Saturday, September 7, 2013

British Runner GPS Runs 240-Mile Tokyo 2020 Emblem

Joseph Tame is probably the world's most well-recognized GPS runner.  (GPS runner meaning he creates images out of his workouts' GPS coordinates.) He's definitely the most recognizable runner in his adopted hometown of Tokyo, where he can't hide his tallness or his Britishness. And he doesn't try to, either, opting for neon getups and wielding multiple iPhones on every run. For several years, he's livestreamed himself runnning the Tokyo Marathon with a show-stopping homemade contraption dubbed the iTame.

In 2011, soon after the Fukushima nuclear disaster, I flew out to meet him and we ran a ginormous heart around Tokyo, a runner's tribute to the city. (Check out the  story published in Competitor Magazine!) Ginormous being about 50K, the biggest design he'd completed at that point.

Now Tame's outdone himself. To support his beloved city's Olympic bid, he plotted out and ran the Tokyo 2020 emblem, featuring 83 flower petals between 1.2 and 5 miles each for a grand total of about 240 miles. He finished the "running art" yesterday, and it's pretty freaking awesome. Check out Tame's account of the drawing here.

Now let's see if Tame's Tokyo wins the Olympic host bid!

Monday, August 12, 2013

No littering on the course!

I was being eco-conscious. I'd slammed two mint chocolate Gus on the bike and didn't have anywhere to put the wrappers, so I shoved them under my shorts. Only when I finished Flagstaff's Mountain Man oly tri did I realize why I got so many weird looks on the run.

Note to self: When tucking gel wrappers into shorts, do not place them upside down! 

Wednesday, April 18, 2012

How I ran in my first Boston Marathon, but didn’t

Some higher power really, really didn’t want me to run Boston this year. First an Achilles injury struck me down, so my last long run was an insufficient 2 hours 45 minutes completed eight weeks before the race. I hadn’t run at all in seven weeks. But my doctor told me he thought I wouldn’t rupture my Achilles if I did run Boston, I’d just set back my healing. That's all I  needed to hear. I prepared for pain.
At the Expo
T-1 week until race day. I go for a 2-hour bike ride and feel off. Sluggish. No energy. Two days later I have a fever and can’t move or eat anything except soup made of 98% water, 2% noodles.

T-3 days until race day. I go to the doctor because I'm not sure I'll be able to get on the plane to Boston the next day. The doctor puts on a facemask before entering the room, then does all he can to examine me without touching me too much, paranoid I have a late case of the flu. I do have a fever. It’s 101. I don’t, thank goodness, have the flu. I get a Z-pack and an inhaler.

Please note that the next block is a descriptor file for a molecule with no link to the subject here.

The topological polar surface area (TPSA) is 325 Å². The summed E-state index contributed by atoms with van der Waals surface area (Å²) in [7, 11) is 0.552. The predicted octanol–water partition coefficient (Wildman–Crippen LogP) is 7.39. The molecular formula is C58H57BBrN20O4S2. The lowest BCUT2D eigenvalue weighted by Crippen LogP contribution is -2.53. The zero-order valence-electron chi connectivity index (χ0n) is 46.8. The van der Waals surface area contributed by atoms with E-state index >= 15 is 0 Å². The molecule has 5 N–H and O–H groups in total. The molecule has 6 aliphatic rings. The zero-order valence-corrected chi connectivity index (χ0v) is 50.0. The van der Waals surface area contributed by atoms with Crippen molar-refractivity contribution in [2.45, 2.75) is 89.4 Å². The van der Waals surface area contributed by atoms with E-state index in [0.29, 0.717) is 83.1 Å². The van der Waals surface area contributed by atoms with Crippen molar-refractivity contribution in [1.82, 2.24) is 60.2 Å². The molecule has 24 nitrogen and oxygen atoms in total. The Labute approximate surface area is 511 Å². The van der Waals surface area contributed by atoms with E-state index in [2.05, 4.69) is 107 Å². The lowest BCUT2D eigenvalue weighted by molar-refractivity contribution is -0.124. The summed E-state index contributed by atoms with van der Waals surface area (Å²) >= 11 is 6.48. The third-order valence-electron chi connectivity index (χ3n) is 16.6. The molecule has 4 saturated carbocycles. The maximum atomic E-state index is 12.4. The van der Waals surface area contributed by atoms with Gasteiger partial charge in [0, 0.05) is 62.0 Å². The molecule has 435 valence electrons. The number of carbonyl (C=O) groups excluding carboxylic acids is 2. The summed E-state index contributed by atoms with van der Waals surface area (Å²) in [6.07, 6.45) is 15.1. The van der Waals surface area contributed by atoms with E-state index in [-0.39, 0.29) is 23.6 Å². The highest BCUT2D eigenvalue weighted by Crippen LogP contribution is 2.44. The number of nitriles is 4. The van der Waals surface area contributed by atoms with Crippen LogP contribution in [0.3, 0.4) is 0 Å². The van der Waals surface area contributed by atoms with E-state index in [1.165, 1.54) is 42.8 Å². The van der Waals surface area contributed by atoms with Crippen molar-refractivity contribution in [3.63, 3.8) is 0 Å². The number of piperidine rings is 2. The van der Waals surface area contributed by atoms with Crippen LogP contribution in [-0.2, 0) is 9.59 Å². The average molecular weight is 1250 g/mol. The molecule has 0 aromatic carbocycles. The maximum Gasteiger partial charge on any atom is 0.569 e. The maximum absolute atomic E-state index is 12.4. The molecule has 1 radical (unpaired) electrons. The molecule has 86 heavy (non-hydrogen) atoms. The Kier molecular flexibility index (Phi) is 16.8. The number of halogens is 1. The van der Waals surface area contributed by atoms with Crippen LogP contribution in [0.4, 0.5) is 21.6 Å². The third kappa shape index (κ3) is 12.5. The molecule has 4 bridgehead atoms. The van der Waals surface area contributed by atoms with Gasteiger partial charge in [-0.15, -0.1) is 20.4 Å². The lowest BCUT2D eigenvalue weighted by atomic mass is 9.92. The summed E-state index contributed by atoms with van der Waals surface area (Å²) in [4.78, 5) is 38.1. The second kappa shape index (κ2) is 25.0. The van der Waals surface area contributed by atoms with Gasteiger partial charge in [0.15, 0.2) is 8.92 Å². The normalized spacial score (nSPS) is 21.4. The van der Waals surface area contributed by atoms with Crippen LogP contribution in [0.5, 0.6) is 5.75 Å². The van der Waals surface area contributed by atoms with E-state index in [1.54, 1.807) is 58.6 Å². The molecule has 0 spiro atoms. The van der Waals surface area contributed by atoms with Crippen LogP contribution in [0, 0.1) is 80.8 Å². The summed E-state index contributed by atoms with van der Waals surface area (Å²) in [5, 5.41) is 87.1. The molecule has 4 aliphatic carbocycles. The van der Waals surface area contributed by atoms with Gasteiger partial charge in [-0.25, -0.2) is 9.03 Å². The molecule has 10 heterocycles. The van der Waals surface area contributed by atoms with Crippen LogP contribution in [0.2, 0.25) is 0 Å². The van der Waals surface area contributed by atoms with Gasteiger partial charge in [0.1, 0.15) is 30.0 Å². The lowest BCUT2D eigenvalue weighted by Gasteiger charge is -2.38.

T-2 days until race day. I pray the three Z-pack pills I’ve already taken will destroy every evil thing in my body, and, as an unintended but miraculous side effect, repair my Achilles to their pre-Birkebeiner form. I still have a fever. I want to run.

At LAX, the Boston marathoners form a little circle in front of our gate. You can tell who they are because they’re all wearing Boston jackets, mostly from last year, but one guy had the balls to buy the new Halloween themed 2012 jacket before running the race. Also, they're all talking about Boston.

The runners are surprised to find out I’m participating. When I breathe it sounds either like someone’s popping corn in my throat or slowly opening a rusty door. What’s left of my voice is a gender-neutral smoker’s rasp. Now would be a good time to prank call someone to say, “I’m watching you.”

Karen, a best friend from college, picks coachubby and me up from the airport in Boston. We are crashing at her place. When we walk 10 minutes to get ice cream that night, I realize I can’t walk and breathe at the same time. Unless I’m eating ice cream. I contemplate how I’m going to supply myself with ice cream throughout all 26.2 miles of what promises to be the hottest Boston Marathon ever.

T-1 day until race day. To discourage people like me who really, really don’t want to have to qualify again and are therefore willing to destroy themselves to complete their one Boston Marathon, the BAA has decided to allow deferrals to next year. Perfectly rational, healthy racers might need medical attention on the course. People like me who are undertrained and overheating without moving should not be hogging the hot EMTs. 

I thank 88-degrees for both being my favorite temperature, and, apparently, hot enough to scare race organizers into letting me run next year without having to qualify again. Clearly, none of them were raised in Phoenix.

Race day. Karen and I drop coachubby off at the busses in Boston Common. I return to Karen’s place and pass out. When I get up just in time to watch the race start on T.V., I put on exactly what I would’ve worn to run: hot pink compression socks, rainbow colored tiny shorts, and a blue tank top. Sparkly nails complete the ensemble. If I can’t run and must feel like crap, at least I will look like I can run and feel awesome. I take two puffs of Albuterol but still have a hard time walking the two miles to Mile 23.
We set up camp alongside the T. We cheer for wheelchair racers, for the pro women, for the pro men. For that guy in the checkered spandex. We get text message alerts of coachubby’s whereabouts so we’ll be ready to cheer when he runs by.